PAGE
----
In this interdisciplinary volume, sociolinguists and sociologists explore the intersections of language, culture, and identity for rural populations around the world. Challenging stereotypical views of rural backwardness and urban progress, the contributors reveal how language is a key mechanism for constructing the meaning of places and the people who identify with them. With research that spans numerous countries and several continents, the chapters in this volume add broadly to knowledge about status and prestige, authenticity and belonging, rural-urban relations, and innovation and change among rural peoples and in rural communities across the globe.
ForewordGregory Fulkerson and Alexander ThomasAcknowledgmentsIntroductionElizabeth Seale and Christine MallinsonPart I: Revalorizing the Rural: Negotiating Tradition, Resistance, and Change1. Multivocal and Critical Performance of Urban Language in Rural NorwayThea Strand2. “Losing Our Inuttitut”: The Intersection of Language Shift and Language Attitudes in Nain, NunatsiavutJennifer Thorburn3. Townie, Bayman, or Newfoundlander? Linguistic Constructions of Urban and Rural in NewfoundlandBecky Childs and Gerard Van Herk4. The Social Mediatization of a Zapotec Transborder CommunityElizabeth FalconiPart II: The Realities of Rural Diversity and Identity Construction5. Rural Voices in Appalachia: The Shifting Sociolinguistic Reality of Rural LifeKirk Hazen6. Ecologies of Sui Sociolinguistics: A Language Permeated with Rural Social StructureJames N. Stanford, Wei Shuqi, and Lu Li7. Rural Youth Language Practices: Linguistic Creativity and the Globalized African VillageNico NassensteinPart III: Social Hierarchy: Aspirations and Differentiation8. Use of Standard Arabic [q] Lexical Borrowings in Syrian Rural Migrant SpeechRania Habib9. Social Aspiration and Traditional Speech Features among Rural Newfoundland YouthSarah Kristian10. “It’s Complicated” for Quebec’s Anglophones: Language and Stratification in Changing Rural PlacesAimee VieiraConclusionElizabeth Seale and Christine Mallinson
Rural Voices is an important and timely volume in an era where relationships between rural and urban populations appear especially contested. It fills a gap in rural scholarship by addressing the sociolinguistic roots and forms of place-based differences that revolve around identity construction, class distinctions, and cultural practices. By addressing the role of language, the contributors make new breakthroughs in the understanding of rural populations. The book is remarkable for its interdisciplinary and international reach. The editors bring together a team of scholars from linguistics, anthropology, and sociology with chapters spanning nations in North America, Africa, Asia, and Europe. The volume will interest students and researchers new to rural scholarship and open up a provocative lens on a virtually unexplored subject for those who have long-studied rural populations.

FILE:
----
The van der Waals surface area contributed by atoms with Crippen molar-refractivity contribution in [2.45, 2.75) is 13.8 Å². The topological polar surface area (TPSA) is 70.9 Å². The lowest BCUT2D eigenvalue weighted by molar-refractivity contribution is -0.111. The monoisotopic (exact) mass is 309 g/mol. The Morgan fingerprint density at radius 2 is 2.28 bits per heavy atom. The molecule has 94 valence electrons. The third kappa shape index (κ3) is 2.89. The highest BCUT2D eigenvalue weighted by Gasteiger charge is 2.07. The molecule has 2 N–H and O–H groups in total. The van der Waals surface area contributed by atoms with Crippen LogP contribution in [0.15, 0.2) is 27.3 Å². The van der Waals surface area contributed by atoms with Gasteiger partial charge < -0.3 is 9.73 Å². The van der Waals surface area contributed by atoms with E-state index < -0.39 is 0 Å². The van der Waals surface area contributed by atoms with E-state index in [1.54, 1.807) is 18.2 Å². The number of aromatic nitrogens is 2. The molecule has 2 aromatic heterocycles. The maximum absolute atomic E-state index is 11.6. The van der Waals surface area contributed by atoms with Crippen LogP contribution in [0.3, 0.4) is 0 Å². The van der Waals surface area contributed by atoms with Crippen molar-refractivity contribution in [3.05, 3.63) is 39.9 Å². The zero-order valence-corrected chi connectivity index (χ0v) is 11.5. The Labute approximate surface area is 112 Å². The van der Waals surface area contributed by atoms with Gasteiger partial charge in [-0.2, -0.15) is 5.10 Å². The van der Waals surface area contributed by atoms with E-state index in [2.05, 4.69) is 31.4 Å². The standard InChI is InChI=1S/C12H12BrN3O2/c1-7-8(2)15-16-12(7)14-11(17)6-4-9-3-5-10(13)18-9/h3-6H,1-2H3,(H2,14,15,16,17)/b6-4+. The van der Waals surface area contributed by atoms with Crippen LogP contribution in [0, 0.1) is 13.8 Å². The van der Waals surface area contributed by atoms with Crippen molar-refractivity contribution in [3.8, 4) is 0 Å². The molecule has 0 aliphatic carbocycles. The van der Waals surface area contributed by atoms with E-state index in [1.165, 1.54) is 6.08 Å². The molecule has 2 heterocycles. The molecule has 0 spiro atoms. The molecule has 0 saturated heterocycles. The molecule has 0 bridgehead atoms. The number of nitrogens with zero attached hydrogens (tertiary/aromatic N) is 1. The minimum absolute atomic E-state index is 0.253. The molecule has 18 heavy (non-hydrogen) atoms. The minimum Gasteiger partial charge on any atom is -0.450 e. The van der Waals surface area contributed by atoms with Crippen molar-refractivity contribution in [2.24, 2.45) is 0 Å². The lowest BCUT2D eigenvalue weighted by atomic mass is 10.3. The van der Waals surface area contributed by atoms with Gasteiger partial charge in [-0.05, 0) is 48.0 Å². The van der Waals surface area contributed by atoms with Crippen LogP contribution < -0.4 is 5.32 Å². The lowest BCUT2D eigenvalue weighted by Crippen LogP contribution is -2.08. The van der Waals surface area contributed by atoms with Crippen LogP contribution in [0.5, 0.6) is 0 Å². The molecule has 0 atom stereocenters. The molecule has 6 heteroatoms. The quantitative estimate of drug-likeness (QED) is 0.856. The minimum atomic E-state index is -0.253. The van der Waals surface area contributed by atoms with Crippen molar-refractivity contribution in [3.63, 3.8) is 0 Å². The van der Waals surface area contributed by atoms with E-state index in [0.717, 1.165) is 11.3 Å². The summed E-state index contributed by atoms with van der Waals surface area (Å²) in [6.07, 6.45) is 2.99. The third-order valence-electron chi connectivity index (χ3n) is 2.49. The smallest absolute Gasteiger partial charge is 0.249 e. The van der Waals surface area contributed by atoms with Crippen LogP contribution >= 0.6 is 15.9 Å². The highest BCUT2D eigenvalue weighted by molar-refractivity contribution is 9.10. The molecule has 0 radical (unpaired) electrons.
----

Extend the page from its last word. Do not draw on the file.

Rural Voices is a timely reminder that cities are not the only places grappling with the effect of globalization on language, culture, and identity. This volume is unusually broad in its geographic and linguistics scope, with stellar contributions on communities as far apart as Rwanda, Appalachia, and China. It is nonetheless a unified collection that repeatedly asks readers to consider their own notions of ruralness and rural language. Drawing on their expertise in sociology and sociolinguistics, the editors have provided a thought-provoking course-correction in a field that has long privileged urban places as the locus of language innovation and change.
In this exceptional collection, the rural is explored as a social and spatial category—diverse, in flux, contradictory, and creative—interdependent and informing the urban at the same time as being distinct and autonomous from it. With its interdisciplinary blend of sociology, linguistics, and anthropology, Rural Voices presents a global rural perspective. Based on research from North America, China, Africa, West Asia, and Europe, ten exciting and highly original chapters are skilfully curated by the editors’ introductory and concluding contributions and cohere around the shared themes of rural inequality, diversity, and change. With this book, Seale and Mallinson respond to a pressing lacuna in rural sociology and provide empirically fresh, timely narratives of contemporary rural identities, differentiated rurals, the complexities of rural, social, and communing practice—and, crucially, show us why these matter.